Festival Theatre, Edinburgh, Tue 5-Sat 9 Jun


East meets West is often a tricky encounter. Can either of us truly reproduce the culture and sensibilities of the other? Director Stuart Wood’s version of the ancient epic Indian poem, Mahabharata, chooses to combine the two. ‘We use Western modern theatre practice coupled with an ancient Hindu text so there’s a duality.’

‘It’s a massive epic story,’ he continues. ‘Our version centres on the story of Draupadi. She is won as a wife but when the prince takes her home he’s forced to share her with his five brothers. The eldest loses her in a dice game, and just as she is about to be stripped in front of the court, Krishna saves her modesty. She then urges them all to fight for her honour, leading to an apocalyptic war. By focusing on her you get an impression of what this great story is all about without compromising it too much in two-and-a-half hours.’

Wood goes on to describe the importance of the Mahbharata. ‘Not only is it the centrepiece of a huge world faith, it’s not defunct, it’s a part of everyday Hindu life and culture, in a way that’s so alien to a Western culture where religion is reserved for Sundays or not at all.’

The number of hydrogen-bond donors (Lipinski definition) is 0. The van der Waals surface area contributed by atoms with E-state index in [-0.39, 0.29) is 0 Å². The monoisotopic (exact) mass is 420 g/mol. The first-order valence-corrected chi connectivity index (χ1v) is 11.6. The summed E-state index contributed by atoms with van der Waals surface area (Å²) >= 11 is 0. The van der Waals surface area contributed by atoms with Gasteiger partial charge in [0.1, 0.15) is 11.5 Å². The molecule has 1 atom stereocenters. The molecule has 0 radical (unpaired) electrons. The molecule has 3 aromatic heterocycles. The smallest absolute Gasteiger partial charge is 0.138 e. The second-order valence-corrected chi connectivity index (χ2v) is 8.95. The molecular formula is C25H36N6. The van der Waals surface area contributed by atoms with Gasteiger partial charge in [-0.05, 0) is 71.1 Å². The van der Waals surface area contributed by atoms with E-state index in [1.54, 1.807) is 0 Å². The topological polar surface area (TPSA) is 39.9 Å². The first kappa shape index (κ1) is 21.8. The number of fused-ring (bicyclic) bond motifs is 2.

Using an international cast of performers, puppeteers, dancers, singers and musicians, Wood, along with revered composer Nitin Sawhney, award-winning writer Stephen Clark and choreographer and Kathak expert Gauri Sharma Tripathi, has strived to create a new version of this classic which blends Hindu tradition with contemporary inflections. ‘It’s morally contentious in an age where we look for simple solutions,’ says Wood. After a sell out run at Sadler’s Wells in London, the tour is off to a promising start. ‘It’s full of questions. So I hope on one level that it’s a great evening of theatre but I hope people go away and question.’

(Greer Ogston)

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